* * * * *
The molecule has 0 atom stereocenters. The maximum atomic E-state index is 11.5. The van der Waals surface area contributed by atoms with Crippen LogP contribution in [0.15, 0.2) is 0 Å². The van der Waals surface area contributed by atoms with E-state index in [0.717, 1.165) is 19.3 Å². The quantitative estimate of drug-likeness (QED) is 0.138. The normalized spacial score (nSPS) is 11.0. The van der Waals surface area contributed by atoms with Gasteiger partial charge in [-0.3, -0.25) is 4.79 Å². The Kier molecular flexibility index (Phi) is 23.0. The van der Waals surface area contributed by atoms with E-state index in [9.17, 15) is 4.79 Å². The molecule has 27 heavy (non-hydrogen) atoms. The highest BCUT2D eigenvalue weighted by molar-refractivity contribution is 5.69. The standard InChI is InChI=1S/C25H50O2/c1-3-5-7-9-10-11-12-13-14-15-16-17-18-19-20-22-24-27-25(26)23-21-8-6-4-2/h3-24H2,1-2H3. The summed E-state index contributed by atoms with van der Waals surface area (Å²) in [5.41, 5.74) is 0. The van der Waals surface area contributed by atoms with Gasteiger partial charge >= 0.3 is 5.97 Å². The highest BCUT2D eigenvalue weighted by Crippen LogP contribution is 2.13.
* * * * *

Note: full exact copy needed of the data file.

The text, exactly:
The molecule has 0 atom stereocenters. The maximum atomic E-state index is 11.5. The van der Waals surface area contributed by atoms with Crippen LogP contribution in [0.15, 0.2) is 0 Å². The van der Waals surface area contributed by atoms with E-state index in [0.717, 1.165) is 19.3 Å². The quantitative estimate of drug-likeness (QED) is 0.138. The normalized spacial score (nSPS) is 11.0. The van der Waals surface area contributed by atoms with Gasteiger partial charge in [-0.3, -0.25) is 4.79 Å². The Kier molecular flexibility index (Phi) is 23.0. The van der Waals surface area contributed by atoms with E-state index in [9.17, 15) is 4.79 Å². The molecule has 27 heavy (non-hydrogen) atoms. The highest BCUT2D eigenvalue weighted by molar-refractivity contribution is 5.69. The standard InChI is InChI=1S/C25H50O2/c1-3-5-7-9-10-11-12-13-14-15-16-17-18-19-20-22-24-27-25(26)23-21-8-6-4-2/h3-24H2,1-2H3. The summed E-state index contributed by atoms with van der Waals surface area (Å²) in [5.41, 5.74) is 0. The van der Waals surface area contributed by atoms with Gasteiger partial charge >= 0.3 is 5.97 Å². The highest BCUT2D eigenvalue weighted by Crippen LogP contribution is 2.13.